The Sauce, Now Even Better ...
Every year, we make sauce.
Mom and I procure some amount of plum tomatoes – somewhat easily had at this time of year, and this year, we procured a bushel, in an honest-to-God bushel – and then we procure the rest of the ingredients and then, when we're both feeling ambitious, we convene to make sauce.
The division of labor is as follows: I dice tomatoes. Mom does everything else.
Lest you think that I'm getting off easy, allow me to assure you that I do not.
Have you seen a bushel of tomatoes?! That's a freakin' lot of tomatoes!
There are always a few tomato casualties, tomatoes that are far past their prime. But for the most part, I don't have to trim up most of the tomatoes, and so today, I diced the entire bushel's worth and we made half of the sauce that we will eventually make. But now all of the tomatoes are diced, and handily portioned into ginormous Ziploc bags, so the rest of the process will be easy, as the recipe is a snap and all Mom will have to do is dice onion and press garlic and measure out the other stuff.
When all was said and done, I diced enough to total 96 cups of tomatoes, which doesn't sound like that much, considering that dice tomatoes was all I did for most of the afternoon.
But it's nice to do once a year and Mom has a commercial freezer, so she stashes the tidy pints and lets the flavors meld over time and then, in the middle of winter when the closest thing to nature is a twig sticking out of the snow, she can pull out a couple of pints and boil some pasta or simmer down a couple of pints to use as pizza sauce or defrost a few pints as a base for soup. (Me, I'm perfectly happy to pile in meatballs and an embarrassment of Parmesan cheese and stir it all up and dig in. I don't miss the pasta.)
It really is delightful stuff. And simple. So if you have a lot of tomatoes on hand and you're stumped for an idea, give this a try.
Beth Note: The recipe below is for a single batch of sauce, but we always double each recipe and adjust accordingly. So the first amount is for a single batch and (the amounts in parentheses) are our tweaks and substitutions for a double recipe.
1 cup chopped yellow onion (2 cups)
2 tablespoons butter (3 tablespoons)
5 cloves garlic, pressed (1 head garlic; there is no such thing as too much garlic)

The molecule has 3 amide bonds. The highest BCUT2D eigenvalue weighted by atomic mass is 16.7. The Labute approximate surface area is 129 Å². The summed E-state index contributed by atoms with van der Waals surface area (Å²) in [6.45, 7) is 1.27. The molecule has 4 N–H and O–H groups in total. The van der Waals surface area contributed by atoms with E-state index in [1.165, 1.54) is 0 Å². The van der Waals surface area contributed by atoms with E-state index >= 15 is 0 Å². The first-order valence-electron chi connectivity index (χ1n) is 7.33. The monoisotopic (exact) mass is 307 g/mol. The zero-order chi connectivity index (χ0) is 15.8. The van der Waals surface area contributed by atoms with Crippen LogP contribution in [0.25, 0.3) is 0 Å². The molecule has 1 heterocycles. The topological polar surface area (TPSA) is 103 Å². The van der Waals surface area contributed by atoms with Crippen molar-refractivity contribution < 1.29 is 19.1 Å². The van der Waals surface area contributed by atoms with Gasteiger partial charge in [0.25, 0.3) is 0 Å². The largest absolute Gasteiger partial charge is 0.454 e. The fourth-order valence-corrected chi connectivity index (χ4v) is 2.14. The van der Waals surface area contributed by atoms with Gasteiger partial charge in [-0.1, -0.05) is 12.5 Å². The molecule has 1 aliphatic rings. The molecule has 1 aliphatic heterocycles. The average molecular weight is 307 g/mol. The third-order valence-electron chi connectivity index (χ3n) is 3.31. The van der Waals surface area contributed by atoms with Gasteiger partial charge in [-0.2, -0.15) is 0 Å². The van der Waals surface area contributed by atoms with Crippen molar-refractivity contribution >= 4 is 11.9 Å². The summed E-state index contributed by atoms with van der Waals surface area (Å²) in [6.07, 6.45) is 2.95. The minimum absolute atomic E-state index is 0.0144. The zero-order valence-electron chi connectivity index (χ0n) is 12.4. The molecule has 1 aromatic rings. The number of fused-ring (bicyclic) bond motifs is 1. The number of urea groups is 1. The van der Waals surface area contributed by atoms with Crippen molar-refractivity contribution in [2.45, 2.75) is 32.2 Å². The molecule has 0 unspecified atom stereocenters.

12 cups chopped fresh tomatoes (24 cups; we use plum tomatoes)
2 cups dry red wine (1 bottle; the recipe as written calls for Burgundy, but somewhere along the way, we started using Chianti, so now we use Chianti)
12 ounces tomato paste (Yep, the recipe for a single batch calls for 12 ounces of tomato paste. Mom and I both think that's nuts. Twelve ounces for a double batch is perfect, so: 12 ounces)
2 teaspoons instant beef bouillon granules (5 teaspoons beef base)
4 teaspoons dried basil (6 teaspoons dried basil; rub it between your palms to crush it)
2 bay leaves (4 bay leaves)
8 ounces sliced mushrooms (16 ounces; we buy prewashed, sliced mushrooms; save yourself the effort)
Improvement for 2014: If you have some Parmesan rinds in the freezer – and you should; don't throw them away! – toss a couple in to simmer with the sauce. Oh, yeah, that's a good idea.
Saute the onion in butter until translucent. (We use 16-quart stock pots just to give ourselves plenty of room to stir and to allow a nice amount of surface area for simmering.) Add the garlic and saute until fragrant. Add the tomatoes in batches, giving yourself a chance to incorporate them with the onions and garlic. If you dump in 24 cups of tomatoes at once, it's trickier to get everything stirred together.) Add everything else. Simmer about 1 hour. Then sprinkle with a bit of baking soda and stir. (It's rather atomic!) Continue cooking for 10 minutes. Ladle into freezer containers (you can buy sleeves of 'em at food-service stores for just a few bucks). Be sure to leave a bit of room for expansion. Top with lids and stash in the freezer. Makes about eight pints. (Or 15-ish pints when doubled.)